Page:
Auckland Council has racked up more than $100,000 on lawyers in an ongoing battle with activist Penny Bright over $33,372 in unpaid rates and penalties.

The council has hired Simpson Grierson senior litigation partner William Akel to fight a defamation claim by Ms Bright against council chief executive Stephen Town.

Ms Bright has filed a claim for damages of $350,000 against Mr Town for comments he made in a media release last year about taking court action to recover unpaid rates on her house in School Rd, Kingsland.

The release said Ms Bright had made "wild and inaccurate accusations" about the council and its probity as the basis for not paying her fair share for the running of the city.

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Figures released to the Herald under the Official Information Act show the council has incurred legal costs of $6416 and "significant" in-house costs to ratepayers for trying to recover Ms Bright's unpaid rates, which are now owing since 2007.

Since the battle widened to the defamation action, brought last year, the council has spent a further $104,349 on external lawyers, including Mr Akel.

Yesterday, Ms Bright said it was outrageous for the council to spend $104,349 on lawyers when she had offered to settle the matter if she received a retraction, apology and damages of $10,000.

In a letter to Mr Town on October 16 last year, she said: "My reputation ... is everything to me."

In a response at the time, Mr Town said he firmly believed his views were fair and genuine and saw "no reason to retract or publicly apologise or pay $10,000 as demanded by you".

Ms Bright has refused to pay her rates until she knows where the council spends its money - particularly on private contractors - and acts in a democratic manner.

"No-one else is holding them accountable and I'm not backing down," she said yesterday.

Her case for unpaid rates is due back in the Auckland District Court on October 7.

Mr Town chose not to comment on the defamation action and cost to ratepayers.

In a statement last night, a council spokeswoman said defamation was a specialist area of the law which was why Simpson Grierson, of which Mr Akel is a partner, was instructed.

She said the $104,000 figure was the costs to date and council did not have an estimate of the final cost.

Ms Bright, a former boilermaker turned "anti-corruption whistle blower", is unschooled in the intricacies of law, but won 21 of the 22 trespass cases brought against her by the former Auckland City Council.

Last month, Charlotte Hareta Marsh lost her Manurewa home in a court-ordered sale after failing to pay rates since August 2006. She has refused to recognise the authority of Auckland Council and claims to have paid her rates instead to the "rightful land owner", Arikinui o Tuhoe.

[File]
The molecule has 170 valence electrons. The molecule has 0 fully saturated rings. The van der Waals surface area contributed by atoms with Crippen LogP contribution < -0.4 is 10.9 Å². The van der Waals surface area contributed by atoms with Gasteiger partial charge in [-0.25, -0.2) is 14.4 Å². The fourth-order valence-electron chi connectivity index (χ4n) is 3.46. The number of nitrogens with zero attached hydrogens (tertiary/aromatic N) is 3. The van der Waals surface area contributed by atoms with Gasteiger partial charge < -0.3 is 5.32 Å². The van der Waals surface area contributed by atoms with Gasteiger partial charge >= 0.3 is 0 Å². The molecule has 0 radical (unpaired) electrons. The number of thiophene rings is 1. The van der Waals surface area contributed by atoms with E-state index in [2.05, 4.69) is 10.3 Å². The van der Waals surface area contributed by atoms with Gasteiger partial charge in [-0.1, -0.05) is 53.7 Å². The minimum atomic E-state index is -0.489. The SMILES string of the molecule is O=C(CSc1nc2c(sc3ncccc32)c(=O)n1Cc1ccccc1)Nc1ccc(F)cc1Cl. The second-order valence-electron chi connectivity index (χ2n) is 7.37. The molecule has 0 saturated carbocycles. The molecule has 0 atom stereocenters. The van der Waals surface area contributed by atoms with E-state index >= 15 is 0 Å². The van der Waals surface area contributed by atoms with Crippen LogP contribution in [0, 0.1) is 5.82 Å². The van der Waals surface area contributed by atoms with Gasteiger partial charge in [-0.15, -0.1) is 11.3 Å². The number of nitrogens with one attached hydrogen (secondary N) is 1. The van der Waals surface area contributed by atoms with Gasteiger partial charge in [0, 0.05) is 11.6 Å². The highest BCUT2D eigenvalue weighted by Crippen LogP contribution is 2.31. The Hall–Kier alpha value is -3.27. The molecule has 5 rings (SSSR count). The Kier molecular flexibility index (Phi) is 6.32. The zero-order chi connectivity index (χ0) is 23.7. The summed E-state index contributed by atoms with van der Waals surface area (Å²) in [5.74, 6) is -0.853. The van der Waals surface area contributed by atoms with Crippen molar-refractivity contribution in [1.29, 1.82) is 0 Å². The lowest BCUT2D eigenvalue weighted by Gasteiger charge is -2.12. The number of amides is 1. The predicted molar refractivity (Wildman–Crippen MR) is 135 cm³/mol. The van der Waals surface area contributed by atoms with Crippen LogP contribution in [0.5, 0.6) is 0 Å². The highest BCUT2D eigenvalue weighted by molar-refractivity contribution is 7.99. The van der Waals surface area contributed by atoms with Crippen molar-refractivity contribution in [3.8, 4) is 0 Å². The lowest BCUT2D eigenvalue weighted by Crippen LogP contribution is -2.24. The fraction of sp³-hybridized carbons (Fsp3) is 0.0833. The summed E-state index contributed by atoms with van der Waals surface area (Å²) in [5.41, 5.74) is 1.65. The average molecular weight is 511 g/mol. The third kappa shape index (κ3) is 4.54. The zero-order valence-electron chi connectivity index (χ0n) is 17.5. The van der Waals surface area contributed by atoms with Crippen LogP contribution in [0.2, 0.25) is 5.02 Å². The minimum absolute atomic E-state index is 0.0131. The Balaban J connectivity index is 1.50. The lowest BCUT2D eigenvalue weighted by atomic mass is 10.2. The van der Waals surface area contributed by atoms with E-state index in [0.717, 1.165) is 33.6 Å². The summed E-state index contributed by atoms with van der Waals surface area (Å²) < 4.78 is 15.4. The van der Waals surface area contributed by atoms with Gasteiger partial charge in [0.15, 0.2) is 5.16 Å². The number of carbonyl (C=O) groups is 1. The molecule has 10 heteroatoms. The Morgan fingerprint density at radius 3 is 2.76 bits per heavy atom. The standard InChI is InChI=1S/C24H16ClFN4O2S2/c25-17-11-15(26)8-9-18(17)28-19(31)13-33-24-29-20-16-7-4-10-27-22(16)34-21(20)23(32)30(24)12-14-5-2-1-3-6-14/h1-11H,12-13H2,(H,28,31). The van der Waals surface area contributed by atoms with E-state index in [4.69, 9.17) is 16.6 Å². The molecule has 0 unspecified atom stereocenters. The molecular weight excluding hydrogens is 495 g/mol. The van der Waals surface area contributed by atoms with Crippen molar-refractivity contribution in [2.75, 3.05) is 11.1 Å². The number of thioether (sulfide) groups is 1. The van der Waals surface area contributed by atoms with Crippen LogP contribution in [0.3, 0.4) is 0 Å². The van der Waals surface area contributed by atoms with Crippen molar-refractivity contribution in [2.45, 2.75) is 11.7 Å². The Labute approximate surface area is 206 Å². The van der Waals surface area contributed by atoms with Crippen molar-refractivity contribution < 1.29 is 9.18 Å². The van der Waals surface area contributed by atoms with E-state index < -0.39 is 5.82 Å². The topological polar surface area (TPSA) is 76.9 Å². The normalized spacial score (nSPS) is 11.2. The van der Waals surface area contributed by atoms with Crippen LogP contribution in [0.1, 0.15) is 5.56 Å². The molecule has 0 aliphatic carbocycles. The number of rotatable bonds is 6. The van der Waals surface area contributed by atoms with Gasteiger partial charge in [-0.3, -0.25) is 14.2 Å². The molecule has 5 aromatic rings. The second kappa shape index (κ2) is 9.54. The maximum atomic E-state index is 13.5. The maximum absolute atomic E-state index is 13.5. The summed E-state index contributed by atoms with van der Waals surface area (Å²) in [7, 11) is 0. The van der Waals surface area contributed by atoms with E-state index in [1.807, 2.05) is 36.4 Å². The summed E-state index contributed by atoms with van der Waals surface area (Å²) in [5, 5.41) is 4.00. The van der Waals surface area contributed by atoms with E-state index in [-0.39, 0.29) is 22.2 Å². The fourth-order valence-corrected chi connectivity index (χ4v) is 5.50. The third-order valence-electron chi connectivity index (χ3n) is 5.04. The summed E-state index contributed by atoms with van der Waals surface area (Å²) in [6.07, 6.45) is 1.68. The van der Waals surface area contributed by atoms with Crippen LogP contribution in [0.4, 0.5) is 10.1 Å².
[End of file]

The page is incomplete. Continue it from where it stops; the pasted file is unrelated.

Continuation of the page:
It is the first forced sale Auckland Council has taken under the Local Government (Ratings) Act, though it has five other properties in its sights with significant rates arrears.

Last night Ms Marsh said the settlement date for the new owner to take possession had come and gone, but she was refusing to budge.

"I'm not going anywhere."

In a media statement issued today, the council said it has applied to have Penny Bright's defamation proceedings struck out, with the matter to be heard by the High Court at a hearing on 5 November.

The statement said that Ms Bright has refused repeated offers from council to resolve the outstanding rates, in a manner which would avoid her incurring financial hardship or the sale of her house.

Finance general manager Kevin Ramsay said: "Auckland Council did not initiate these defamation proceedings but clearly we need to respond to the claims Ms Bright has made. As we have said previously, we believe the views expressed about Ms Bright were fair and accurate, and we completely reject the accusations she has made."

"We have given Ms Bright every opportunity to resolve her outstanding rates bill in a way that would avoid financial hardship, including the option of deferment. That option remains open to her."

"Ms Bright's offer to settle the defamation case with an apology and a payment to her of $10,000 was unacceptable from our perspective. It is open to Ms Bright to stop the court action at any time without further unnecessary costs to ratepayers."

The statement said the courts have discretion, but routinely award costs to successful parties. "Costs will be sought if the application succeeds."

Auckland Council v Penny Bright

2007:

Bright refuses to pay rates until she knows where her money is going.

October 2014: Council issues media release about court action to recover unpaid rates on Bright's Kingsland home.

Late 2014: Bright begins defamation action against Town over comments in media release. Offers to settle case if she receives an apology, retraction and $10,000 in damages.

November 2014: Town says his comments were genuine and declines settlement offer.

September 2015: Council reveals spending of $104,349 on lawyers in the defamation case and $6416 on costs related to unpaid rates.